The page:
That library also comes with a demo to show how to set it up. It's so easy..... a caveman can do it! :slight_smile:

Thank you very much! I seriously appreciate it!

You can blink an LED completely separate from whatever your chase effect is doing. Use a timer based on millis().

PSEUDO CODE
int timer = 1000;
long prevMillis;

void loop() {
  if (mills() - prevMillis > timer) {
    // do something with the indicator LED
  }
  // run your chase effect code here, WITHOUT USING DELAY!
}

When I say do it without using delay, I mean it. Look up the BlinkWithoutDelay example in the Playground. But essentially you're doing the same thing as the indicator LED, base the delays off of elapsed millis().

I have code written for an indicator LED that would blink a certain amount of times, indicating whatever effects is being displayed. It was an LED display that I could not see (because I was sitting behind it), so I needed an indicator light to tell me which effect was running. I had 11 different effects, so the indicator LED would blink from one to 11 times with a 1 second pause in between. In between blinks the pause was 250, between repeats it's 1 second. So blink-250-blink-250-blink-1000-blink-250-blink-250-blink-1000, etc., etc. All I had to do was count the amount of blinks and I'd know what effect was being displayed.

Possible interim solution using ‘named constants’, ‘arrays’ and ‘subroutines’

#define ARRAY_ELEMENT_COUNT(ARRAY)      (sizeof(ARRAY) / sizeof(ARRAY[0]))


const uint8_t   pinSTATUS       =  2;
const uint8_t   pinLED_1        = 13;
const uint8_t   pinLED_2        = 12;
const uint8_t   pinLED_3        = 11;
const uint8_t   pinLED_4        =  9;
const uint8_t   pinLED_5        =  8;
const uint8_t   pinLED_6        =  7;
const uint8_t   pinLED_7        =  6;
const uint8_t   pinLED_8        =  5;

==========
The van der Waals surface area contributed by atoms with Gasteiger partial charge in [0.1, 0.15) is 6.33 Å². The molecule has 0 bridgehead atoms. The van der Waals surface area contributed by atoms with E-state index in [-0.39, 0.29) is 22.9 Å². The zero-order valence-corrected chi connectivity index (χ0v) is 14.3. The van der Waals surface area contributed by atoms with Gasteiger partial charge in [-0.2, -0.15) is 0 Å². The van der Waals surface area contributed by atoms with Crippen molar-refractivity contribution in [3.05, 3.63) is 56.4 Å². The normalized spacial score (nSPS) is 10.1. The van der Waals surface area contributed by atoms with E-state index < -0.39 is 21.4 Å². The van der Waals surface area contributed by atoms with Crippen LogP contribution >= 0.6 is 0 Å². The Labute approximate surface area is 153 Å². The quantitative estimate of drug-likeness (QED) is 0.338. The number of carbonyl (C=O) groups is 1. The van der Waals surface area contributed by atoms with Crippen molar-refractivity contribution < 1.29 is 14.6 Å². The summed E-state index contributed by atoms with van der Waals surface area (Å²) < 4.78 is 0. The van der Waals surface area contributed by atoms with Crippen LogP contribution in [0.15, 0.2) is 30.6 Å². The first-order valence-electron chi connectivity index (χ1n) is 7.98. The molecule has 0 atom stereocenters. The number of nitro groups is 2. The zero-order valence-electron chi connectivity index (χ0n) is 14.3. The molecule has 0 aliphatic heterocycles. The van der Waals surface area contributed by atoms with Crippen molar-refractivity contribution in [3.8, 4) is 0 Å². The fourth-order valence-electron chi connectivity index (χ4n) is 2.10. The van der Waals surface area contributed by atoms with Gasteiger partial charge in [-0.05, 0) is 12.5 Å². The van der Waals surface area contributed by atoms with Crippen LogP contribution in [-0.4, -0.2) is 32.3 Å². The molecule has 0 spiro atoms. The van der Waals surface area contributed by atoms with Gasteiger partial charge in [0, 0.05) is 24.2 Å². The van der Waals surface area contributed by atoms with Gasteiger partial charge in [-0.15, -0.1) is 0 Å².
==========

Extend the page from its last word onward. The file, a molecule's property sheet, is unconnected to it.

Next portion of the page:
const uint8_t   pinsLEDS[]      =
{
    pinLED_1, pinLED_2, pinLED_3, pinLED_4, pinLED_5, pinLED_6, pinLED_7, pinLED_8
};

const uint8_t   LED_OFF         = LOW;
const uint8_t   LED_ON          = HIGH;


uint8_t         stateStatusLED = LED_OFF;


void chase(uint8_t state )
{
    for ( int i = 0; i < ARRAY_ELEMENT_COUNT(pinsLEDS); i++ )
    {
        if ( LED_OFF == stateStatusLED )
            stateStatusLED = LED_ON;
        else
            stateStatusLED = LED_OFF;

        digitalWrite(pinSTATUS, stateStatusLED);

        digitalWrite(pinsLEDS[i], state);
        delay(50);
    }
}


void loop()
{
    chase(LED_ON);
    chase(LED_OFF);
}


void setup()
{
    Serial.begin(9600);

    pinMode(pinSTATUS, OUTPUT);

    for ( int i = ARRAY_ELEMENT_COUNT(pinsLEDS); i--; )
    {
        pinMode(pinsLEDS[i], OUTPUT);
    }
}

MonorailOrange:
I am using the delay() function to create the chase, which means that my blink function only repeats after each loop (else I have to program the blink as a "digitalWrite" function in every line and alternate high/low to create the blink.

There are various ways to fix the problem, but by far the best is to adopt the technique used in the 'blink without delay' example sketch to control the chase lights and the blinking. You can extend the technique to control as many other things as you want, and this approach is far, far better than making your sketch stop and wait for specific things to happen using delay(). It's also far more generally useful than using interrupts.

Krupski:
Imagine you wanted to run through a bunch of loops 100 times per second - accurately.

You could do this:

void loop(void)
{
run_sub_1();
run_sub_2();
run_sub_3();
delay(1000-constant);
}

You could do, but it would be a daft solution. The 'blink without delay' example sketch shows you exactly how to do things at regular intervals, there is no need to invent complicated interrupt-based scheduling solutions or use hacky fixed delay scheduling.

What I would do, is have loop() running as fast as it can repeat, without any delays in it.

For each light, I would keep a table of the next time each light should change state.

In each iteration of the loop, for each light, I would compare the current time to the next
time that light is due to change. If a light is due to change, then change it, and update
the next change time.

Maybe you want to have a look at my blog. I blink in all variations :wink: